CALM Act: Facts and How to Protect Yourself

September 27, 2011

The Following are FAQ’s relating to the practical effects of the recently passed CALM Act. 

The Commercial Advertisement Loudness Mitigation Act (H.R. 1084/S. 2847) (CALM Act) is legislation introduced by United States Senator Roger Wicker, a member of theUnited States Senate Committee on Commerce, Science and Transportation, on June 18, 2008.[1] It requires the Federal Communications Commission to regulate the audio of TV commercials from being broadcast at louder sound volumes than the TV program material they accompany.[2] The bill passed on September 29, 2010.[3] The bill requires the use of technology to ensure that commercials will be played at the same volume as the program. The U.S. Federal Communications Commission (FCC) will begin enforcing this bill within a year.[4]

The bill was the United States Senate companion to proposed legislation in the House of Representatives by Representative Anna Eshoo, a member of the Energy and Commerce Committee. The House bill has passed the Communications Subcommittee. Most of the bill consists of steps taken voluntarily by the broadcast industry and approved as “recommended practice” by the Advanced Television Systems Committee (ATSC) on November 4, 2009.[5] In fact, Rep. Anna Eshoo (D-Calif) told the Wall Street Journal that legislation to mitigate the volume of commercials on TV was among the most popular pieces of legislation she’s sponsored in her 18 years in Congress.

Prior to adjourning for the midterm recess, the United States Senate unanimously passed the bill on Thursday, September 30, 2010.[6] Before it was signed into law by the Presidentin December, minor differences between the two versions had to be worked out when Congress returned to Washington after the November 2 election.[7] The reconciled bill was signed into law by President Barack Obama on December 15, 2010 as Public Law 111-311.[8]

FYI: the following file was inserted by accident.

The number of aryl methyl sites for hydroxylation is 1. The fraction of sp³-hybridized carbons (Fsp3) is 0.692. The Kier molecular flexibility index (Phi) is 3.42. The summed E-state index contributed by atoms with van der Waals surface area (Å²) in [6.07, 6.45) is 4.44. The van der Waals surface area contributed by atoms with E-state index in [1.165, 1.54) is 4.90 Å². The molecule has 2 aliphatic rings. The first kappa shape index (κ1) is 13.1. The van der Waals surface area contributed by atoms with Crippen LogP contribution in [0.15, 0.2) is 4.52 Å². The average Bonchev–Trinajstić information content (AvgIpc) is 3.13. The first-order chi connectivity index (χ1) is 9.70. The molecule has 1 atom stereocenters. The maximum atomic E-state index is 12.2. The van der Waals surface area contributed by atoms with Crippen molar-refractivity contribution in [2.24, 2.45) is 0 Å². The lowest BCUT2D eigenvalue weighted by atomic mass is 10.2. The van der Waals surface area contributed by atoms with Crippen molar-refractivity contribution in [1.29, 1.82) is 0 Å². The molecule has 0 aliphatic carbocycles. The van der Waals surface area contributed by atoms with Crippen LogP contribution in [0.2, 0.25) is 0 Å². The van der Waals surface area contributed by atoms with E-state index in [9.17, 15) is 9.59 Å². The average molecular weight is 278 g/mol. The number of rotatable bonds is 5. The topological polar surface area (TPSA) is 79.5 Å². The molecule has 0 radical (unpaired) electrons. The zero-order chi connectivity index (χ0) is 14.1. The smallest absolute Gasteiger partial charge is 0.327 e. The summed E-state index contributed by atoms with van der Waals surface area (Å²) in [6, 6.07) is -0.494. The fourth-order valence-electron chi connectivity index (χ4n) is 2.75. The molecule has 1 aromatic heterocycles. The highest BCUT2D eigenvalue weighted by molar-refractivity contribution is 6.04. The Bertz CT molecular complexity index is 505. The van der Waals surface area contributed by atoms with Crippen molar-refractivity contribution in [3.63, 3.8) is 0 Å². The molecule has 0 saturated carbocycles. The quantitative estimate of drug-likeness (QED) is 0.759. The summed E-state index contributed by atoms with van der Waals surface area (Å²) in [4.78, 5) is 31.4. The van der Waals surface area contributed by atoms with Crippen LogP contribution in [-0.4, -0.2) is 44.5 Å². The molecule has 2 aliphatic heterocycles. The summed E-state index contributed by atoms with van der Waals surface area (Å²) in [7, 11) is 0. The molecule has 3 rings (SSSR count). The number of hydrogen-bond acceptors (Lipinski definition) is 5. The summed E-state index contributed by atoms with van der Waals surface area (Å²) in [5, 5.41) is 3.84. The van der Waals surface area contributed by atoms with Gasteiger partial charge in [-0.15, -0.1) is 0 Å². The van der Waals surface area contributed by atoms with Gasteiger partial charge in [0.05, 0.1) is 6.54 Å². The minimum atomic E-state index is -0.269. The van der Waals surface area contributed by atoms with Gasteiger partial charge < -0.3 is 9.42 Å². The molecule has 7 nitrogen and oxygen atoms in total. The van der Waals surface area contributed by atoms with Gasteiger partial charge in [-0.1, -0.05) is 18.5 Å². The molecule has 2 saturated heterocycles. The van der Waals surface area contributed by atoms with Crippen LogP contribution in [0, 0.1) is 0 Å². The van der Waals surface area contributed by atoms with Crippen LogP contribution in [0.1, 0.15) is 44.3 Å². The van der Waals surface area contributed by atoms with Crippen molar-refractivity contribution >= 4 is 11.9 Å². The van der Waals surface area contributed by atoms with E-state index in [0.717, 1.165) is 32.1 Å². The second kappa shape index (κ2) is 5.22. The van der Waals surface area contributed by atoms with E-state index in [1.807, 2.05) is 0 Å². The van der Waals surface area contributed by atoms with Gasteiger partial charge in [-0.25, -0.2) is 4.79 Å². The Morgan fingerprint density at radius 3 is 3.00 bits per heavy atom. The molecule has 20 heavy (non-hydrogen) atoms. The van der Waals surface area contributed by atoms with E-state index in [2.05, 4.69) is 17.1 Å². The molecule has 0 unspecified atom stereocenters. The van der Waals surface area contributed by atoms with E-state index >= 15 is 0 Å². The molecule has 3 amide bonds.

Frequently Asked Questions:

Q: Is there a technical basis for the CALM Act?

A: The CALM Act refers directly to ATSC Recommended Practice A/85 “Techniques for Establishing and Maintaining Audio Loudness for Digital Television”, available for download free of charge at:

Q: What does a station have to do to ensure compliance?

A: The CALM act compels the FCC to enforce rules that have been the law for over a decade, namely that average integrated loudness of the station audio match the dialnorm metadata parameter in their transmitted Dolby® Digital (AC-3) stream.

Q: Does this mean that the audio must equal the dialnorm value constantly every second? 

A: No. If dialnorm is set to -24, the audio should measure 24LKFS on average, integrated over time. The precise time has not been established by the ATSC yet, but a useful range would be 10- 30 second integration. Some instantaneous variance is OK and expected – this simply means your audio has dynamics and this is a good thing. The key is that it should be correct on average. Q: Does the dialnorm value have to be -24? A: No. The dialnorm value can be any number between -31 (indicating very quiet audio) and -1 indicating very loud audio. The only rule is that dialnorm actually matches the measured loudness of the audio – or vice versa.

Q: How do I measure loudness?

A: A growing number of commercially available meters that support the ITU-R BS.1770 standard can do this. The DK Technologies PT0740 and PT0760 meters can display dialnorm provided they are fitted with their Dolby® Digital (AC-3) Decoder modules.

 Q: What if my station audio does not match the dialnorm value?

A: If it measures consistently at a given loudness value, simply re-adjust the dialnorm value to that number, or apply static gain or attenuation to the audio so it matches the dialnorm value.

Q: What if my station audio is sometimes too loud and sometimes too soft?

A: You may need to measure and fix each segment of audio separately. This may involve purchasing an ITU compliant meter and training staff to ingest material more consistently.

Q: Does this apply to my subchannels as well?

A: Yes, all transmitted channels must be compliant.